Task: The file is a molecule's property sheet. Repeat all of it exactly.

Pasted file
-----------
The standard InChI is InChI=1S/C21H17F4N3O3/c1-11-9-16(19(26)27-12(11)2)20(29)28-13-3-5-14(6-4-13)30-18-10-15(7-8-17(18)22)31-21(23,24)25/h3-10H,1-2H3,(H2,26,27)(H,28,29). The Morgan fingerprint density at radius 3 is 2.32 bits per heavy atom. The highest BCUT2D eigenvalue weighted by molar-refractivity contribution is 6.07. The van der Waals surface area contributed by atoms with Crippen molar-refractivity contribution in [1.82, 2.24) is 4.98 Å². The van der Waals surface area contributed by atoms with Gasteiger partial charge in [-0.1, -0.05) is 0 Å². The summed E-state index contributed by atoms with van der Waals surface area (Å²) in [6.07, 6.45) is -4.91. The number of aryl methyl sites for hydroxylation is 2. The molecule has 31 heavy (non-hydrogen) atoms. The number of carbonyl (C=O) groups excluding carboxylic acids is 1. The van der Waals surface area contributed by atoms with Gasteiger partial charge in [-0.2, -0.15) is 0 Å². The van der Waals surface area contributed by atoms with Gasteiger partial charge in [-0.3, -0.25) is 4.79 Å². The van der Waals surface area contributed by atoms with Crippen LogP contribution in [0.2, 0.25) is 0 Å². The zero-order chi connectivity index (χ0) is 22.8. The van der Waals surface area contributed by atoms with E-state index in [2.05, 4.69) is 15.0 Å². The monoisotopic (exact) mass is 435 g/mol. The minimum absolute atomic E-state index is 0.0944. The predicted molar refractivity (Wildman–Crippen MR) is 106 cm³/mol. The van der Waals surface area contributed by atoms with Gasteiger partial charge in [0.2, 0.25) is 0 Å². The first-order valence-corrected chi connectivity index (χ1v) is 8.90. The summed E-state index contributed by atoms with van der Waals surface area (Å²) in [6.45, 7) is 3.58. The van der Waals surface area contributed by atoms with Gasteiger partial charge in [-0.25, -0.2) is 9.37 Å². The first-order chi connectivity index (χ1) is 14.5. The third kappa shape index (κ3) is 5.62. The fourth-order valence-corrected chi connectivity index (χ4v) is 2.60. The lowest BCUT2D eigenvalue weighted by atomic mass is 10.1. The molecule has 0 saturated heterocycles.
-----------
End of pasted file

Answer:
The standard InChI is InChI=1S/C21H17F4N3O3/c1-11-9-16(19(26)27-12(11)2)20(29)28-13-3-5-14(6-4-13)30-18-10-15(7-8-17(18)22)31-21(23,24)25/h3-10H,1-2H3,(H2,26,27)(H,28,29). The Morgan fingerprint density at radius 3 is 2.32 bits per heavy atom. The highest BCUT2D eigenvalue weighted by molar-refractivity contribution is 6.07. The van der Waals surface area contributed by atoms with Crippen molar-refractivity contribution in [1.82, 2.24) is 4.98 Å². The van der Waals surface area contributed by atoms with Gasteiger partial charge in [-0.1, -0.05) is 0 Å². The summed E-state index contributed by atoms with van der Waals surface area (Å²) in [6.07, 6.45) is -4.91. The number of aryl methyl sites for hydroxylation is 2. The molecule has 31 heavy (non-hydrogen) atoms. The number of carbonyl (C=O) groups excluding carboxylic acids is 1. The van der Waals surface area contributed by atoms with Gasteiger partial charge in [-0.2, -0.15) is 0 Å². The van der Waals surface area contributed by atoms with Gasteiger partial charge in [-0.3, -0.25) is 4.79 Å². The van der Waals surface area contributed by atoms with Crippen LogP contribution in [0.2, 0.25) is 0 Å². The zero-order chi connectivity index (χ0) is 22.8. The van der Waals surface area contributed by atoms with E-state index in [2.05, 4.69) is 15.0 Å². The monoisotopic (exact) mass is 435 g/mol. The minimum absolute atomic E-state index is 0.0944. The predicted molar refractivity (Wildman–Crippen MR) is 106 cm³/mol. The van der Waals surface area contributed by atoms with Gasteiger partial charge in [0.2, 0.25) is 0 Å². The first-order valence-corrected chi connectivity index (χ1v) is 8.90. The summed E-state index contributed by atoms with van der Waals surface area (Å²) in [6.45, 7) is 3.58. The van der Waals surface area contributed by atoms with Gasteiger partial charge in [-0.25, -0.2) is 9.37 Å². The first-order chi connectivity index (χ1) is 14.5. The third kappa shape index (κ3) is 5.62. The fourth-order valence-corrected chi connectivity index (χ4v) is 2.60. The lowest BCUT2D eigenvalue weighted by atomic mass is 10.1. The molecule has 0 saturated heterocycles.